25. As I was born a refugee, the feeling of not being at home is part of me

- Syrian-born, UK-based artist and musician Basel Zaraa

26. I open the throttle and the little boat glides across the water. My god, this is great: blazing sunshine, Tippex-white cliffs and sea the colour of blue curaçao. Hannah Summers; Ithaca, Greece

27. The road is fringed with lemon terraces and lavender, and we zigzag past silvery, sun-scorched olive trees and tumbling creamy villas which cling to the craggy rock faces, while below us cobalt blue water laps against the rocks. Aby Dunsby; The Amalfi coast, Italy

28. I wander back inside to a muffled hum of bonhomie. There's a man at the bar showing other customers his glass eye. Somebody shouts cheers with enthusiasm as the wind outside gasps and scurries around a flock of smokers. Rob Crossan; Hull, UK

29. Surrounded by late-summer snowflakes, I take a seat on my rocky throne and gulp at the invigorating, hypnotic panorama of the Canadian Rockies. Hannah Summers; Canadian Rockies

30. Another modern show of Bologna's alternative mind-set is its legendary rave culture. Early performances from Aphex Twin and Plastickman are still spoken of in reverent tones by local once-revolutionist pill-heads, the sort who now have respectable jobs in academia. Laura Chubb; Bologna, Italy

32. Disembarking the boat, I climb the first 650 steps towards the monastery, as puffins whizz past my ears their wings chopping the air like helicopter blades. Ronan O'Shea; County Kerry, Ireland

33. In Kristinsund, local farmers import llamas from South America to bodyguard livestock, while Moldes cows are treated to a six-week holiday each year. That's more than the average human gets in terms of protective lamas and days off. Ed Cooper; Norway's Arctic Coast

34. There's no denying how alien the skiers look, wobbling awkwardly and noisily over the cobbles of the Tyrolean city's old town in the rain. Jon Hawkins; Innsbruck, Austria

35. Never have more cautious steps been taken – I was like a tipsy waiter carefully carrying a tray of delicate crystal-cut champagne flutes. Patrick Tillard, climbing Switzerland's Weissmies with Kenton Cool

36. Here, deep in the vanilla-hued sedimentary rock, stalactites the size of my thighs dangle from the ceiling, and bizarre limestone formations shaped like bulbs of garlic smother the gritty walls. Hannah Summers; Chilean Patagonia

37. If you're ever going to get a hangover, Colorado is the place to do it. The state where 'the beer flows like wine' seems to have a craft brewery on each of its cities' picture-book street corners. Andy Jones; northern Colorado, USA

38. I might be a long way from the top of The Egg (it's around 60m tall) but just ten metres up the view over the green mountainous landscape is blockbuster. Cathy Adams; Yangshuo, China

39. "Is that Alec Baldwin?" I ask through a mouthful of langoustine, nodding (my hands are also busy dealing with shellfish) in the direction of a man standing on a pontoon a few metres away. Jon Hawkins; in Bohuslän Coast, on the northernmost part of Sweden's west coast

Pacha, Ibiza

40. English debauchery is never to be underestimated, but here in San Antonio it comes turbo-charged and with a side of rocket fuel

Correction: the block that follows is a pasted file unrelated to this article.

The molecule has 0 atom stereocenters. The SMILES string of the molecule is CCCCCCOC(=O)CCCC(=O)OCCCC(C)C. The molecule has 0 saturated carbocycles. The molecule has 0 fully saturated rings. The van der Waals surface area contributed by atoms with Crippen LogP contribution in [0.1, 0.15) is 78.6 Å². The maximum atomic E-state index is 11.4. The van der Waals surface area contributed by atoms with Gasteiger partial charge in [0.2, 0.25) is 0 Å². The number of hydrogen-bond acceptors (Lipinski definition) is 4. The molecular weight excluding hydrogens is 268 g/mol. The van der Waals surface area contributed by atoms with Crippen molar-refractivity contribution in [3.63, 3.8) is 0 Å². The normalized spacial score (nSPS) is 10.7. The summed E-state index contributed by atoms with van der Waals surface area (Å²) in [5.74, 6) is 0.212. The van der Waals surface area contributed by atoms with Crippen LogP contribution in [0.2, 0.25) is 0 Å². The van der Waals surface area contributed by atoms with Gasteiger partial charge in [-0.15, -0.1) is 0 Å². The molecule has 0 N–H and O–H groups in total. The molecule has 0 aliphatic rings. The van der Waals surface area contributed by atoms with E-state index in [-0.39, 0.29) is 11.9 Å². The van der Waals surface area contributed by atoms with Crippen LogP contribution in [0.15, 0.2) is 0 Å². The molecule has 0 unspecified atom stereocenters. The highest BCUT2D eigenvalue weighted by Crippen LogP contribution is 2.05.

- Safi Thind; Ibiza, Spain

41. The mountains grow bigger as we approach Vágar Airport , the hillsides shine green and yellow in the late-evening sun, the sheep take fluffy, flocculent form. Ronan J O'Shea; The Faroe Islands

42. From my window I see a herd of grazing deer, their mossy antlers poking out as they get ready for rutting season in August. Safi Thind; the Scottish Highlands

43. The road from the upper end of the valley to the bottom snakes out through the two massive cliffs at La Daille, which guard the entrance to Val d'Isère like Tolkien's stone sentinels. Tristan Kennedy; The Tarentaise Valley, France

44. Leaving the Arctic port of Murmansk, (where polar bears easily outnumber humans) we powered past the remote archipelago of Franz Josef Land before cracking through six-foot pack ice on our final push to the Pole. Jonathan Thompson; The North Pole

45. Vedran and I clamber awkwardly into a two-person kayak and slowly set off from Opuzen, heading inland where narrow sun-doused channels wiggle their way through swaying mangroves. Hannah Summers; Neretva Valley, Croatia

46. A large bird of prey takes flight, giant brown wings beating through the forest. We realise it's a buzzard. Graeme Green; Cornwall, UK

47. I wander into one of the detention rooms, a dust-coated concrete cell where you can still see the metal bar to which prisoners were shackled. I no longer feel alone; there are ghosts with me, and my imagination starts spinning stories. Lydia Winter; Con Dao Islands, Vietnam

48. Leipzig swaggers like Oliver Reed or Mick Jagger – bottle in one hand, fag in the other. It doesn't want to be provincial, it wants to be performing on a bigger stage. Christopher Beanland; Leipzig, Germany

The town of Jerome, Arizona
Bell rock under the Milky Way, Sedona

49. Here in the early morning light, the trees bristle in the wind and small signs warn of rattlesnakes sleeping in shady spots along the baked-dirt trail

- Tom Powell; Arizona, USA

50. At sunset, we cycle to the Shwedagon Pagoda, a temple said to house eight hairs of the Buddha, and we watch as the sun drips yolk onto its golden spires. Cathy Adams; Yangon, Myanmar